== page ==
How to win the battle for data security: CSPM vs. DSPM or maybe DDR?

How to win the battle for data security: CSPM vs. DSPM or maybe DDR?
Sharon Farber
Sharon Farber
How to win the battle for data security: CSPM vs. DSPM or maybe DDR?

Entering the ring

In a previous blog post we wrote about the new Data Security Posture Management (DSPM) category introduced by Gartner (Hype Cycle for Data Security, August 4, 2022), and how it brings a new approach to security with a “data centric view”. This is a major change and quite pivotal especially since tools such as Cloud Security Posture Management (CSPM) are often confused for data solutions. We also mentioned Data Detection and Response (DDR) capabilities as an essential component to data security. With this blog I will challenge the different categories with real life examples, all of which I personally encountered during my work at Dig.

First round: CSPM vs. DSPM Let ‘em play

In this example, a financial organization stores customer information in AWS S3 buckets. Let’s see how each solution approaches the environment:

CSPM maneuver: The CSPM solution scans the environment and finds a replication rule that copies data from one bucket to another continuously. Jobs like this are common in the business enterprise and so there is no particular policy preventing duplication of data. Nevertheless, data duplication jobs may lead to data sprawl and unnecessary storage costs if no longer required, and so the operation is tagged with “medium” severity and is forever lost under a heap of high severity items.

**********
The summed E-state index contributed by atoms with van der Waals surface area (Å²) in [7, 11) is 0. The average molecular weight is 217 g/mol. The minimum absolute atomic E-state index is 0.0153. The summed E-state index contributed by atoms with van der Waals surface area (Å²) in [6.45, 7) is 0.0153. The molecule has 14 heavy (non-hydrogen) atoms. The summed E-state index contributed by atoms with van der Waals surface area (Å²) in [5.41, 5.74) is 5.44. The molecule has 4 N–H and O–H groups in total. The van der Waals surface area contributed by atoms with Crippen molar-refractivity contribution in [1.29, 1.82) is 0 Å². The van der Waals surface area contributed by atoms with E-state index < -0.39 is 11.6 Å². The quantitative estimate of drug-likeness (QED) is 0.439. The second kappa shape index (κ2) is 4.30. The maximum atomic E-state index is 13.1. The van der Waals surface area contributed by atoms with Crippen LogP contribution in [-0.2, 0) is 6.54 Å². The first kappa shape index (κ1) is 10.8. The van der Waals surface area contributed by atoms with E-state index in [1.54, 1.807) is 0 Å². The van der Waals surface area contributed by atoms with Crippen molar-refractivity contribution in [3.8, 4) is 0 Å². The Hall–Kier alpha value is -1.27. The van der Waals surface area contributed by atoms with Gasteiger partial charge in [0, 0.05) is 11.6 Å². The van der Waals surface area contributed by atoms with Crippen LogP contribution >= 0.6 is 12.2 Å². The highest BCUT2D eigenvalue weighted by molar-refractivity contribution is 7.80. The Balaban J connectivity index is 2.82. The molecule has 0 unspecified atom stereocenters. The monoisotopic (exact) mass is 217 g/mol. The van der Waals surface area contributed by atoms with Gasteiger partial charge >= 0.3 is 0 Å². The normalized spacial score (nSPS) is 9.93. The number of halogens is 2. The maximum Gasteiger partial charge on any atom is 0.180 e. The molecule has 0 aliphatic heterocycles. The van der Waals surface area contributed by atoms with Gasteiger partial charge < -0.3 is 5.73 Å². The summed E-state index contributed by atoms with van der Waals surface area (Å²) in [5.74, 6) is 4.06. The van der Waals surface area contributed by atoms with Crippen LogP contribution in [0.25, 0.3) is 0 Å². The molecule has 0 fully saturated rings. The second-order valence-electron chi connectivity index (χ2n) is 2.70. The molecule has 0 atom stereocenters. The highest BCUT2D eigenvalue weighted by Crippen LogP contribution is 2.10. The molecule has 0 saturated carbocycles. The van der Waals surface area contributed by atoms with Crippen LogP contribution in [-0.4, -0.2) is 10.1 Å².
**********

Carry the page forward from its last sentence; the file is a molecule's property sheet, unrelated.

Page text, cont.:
Before we turn to our opponent, let’s describe what would help determine whether this job is posing a risk or should be considered benign. Following is a list of supporting data points to make such a decision:

  • Content: what type of data is being replicated, does it have customer information considered private such as PII? Does it contain company financial data or other IP? Is it regulated? Is it constrained by data residency for location requirements?
  • Access: When was any of the two data sets last used? Who created the job originally and when? Who can provide the business justification for this data? Are the two datasets showing different access permissions which could indicate misalignment?
  • Configuration: are there any configuration differences between the two data sets that makes one of them more vulnerable? Is the content encrypted?

    DSPM : The better data player
    A quick onboarding of our DSPM solution provided the following context:
  • A data classification scan marked both buckets with “PII data”
  • It clearly showed that this job was created by a user who is no longer with the company, an indicator that might lead to a potential ghost data
  • Furthermore, the replicated data was not encrypted and had versioning turned off, both in violation of company policies when it comes to sensitive data

“Context “ is the real factor which deems the operation important and bumps it up to the top of the priority list - allowing the security team to focus their efforts on business critical data first.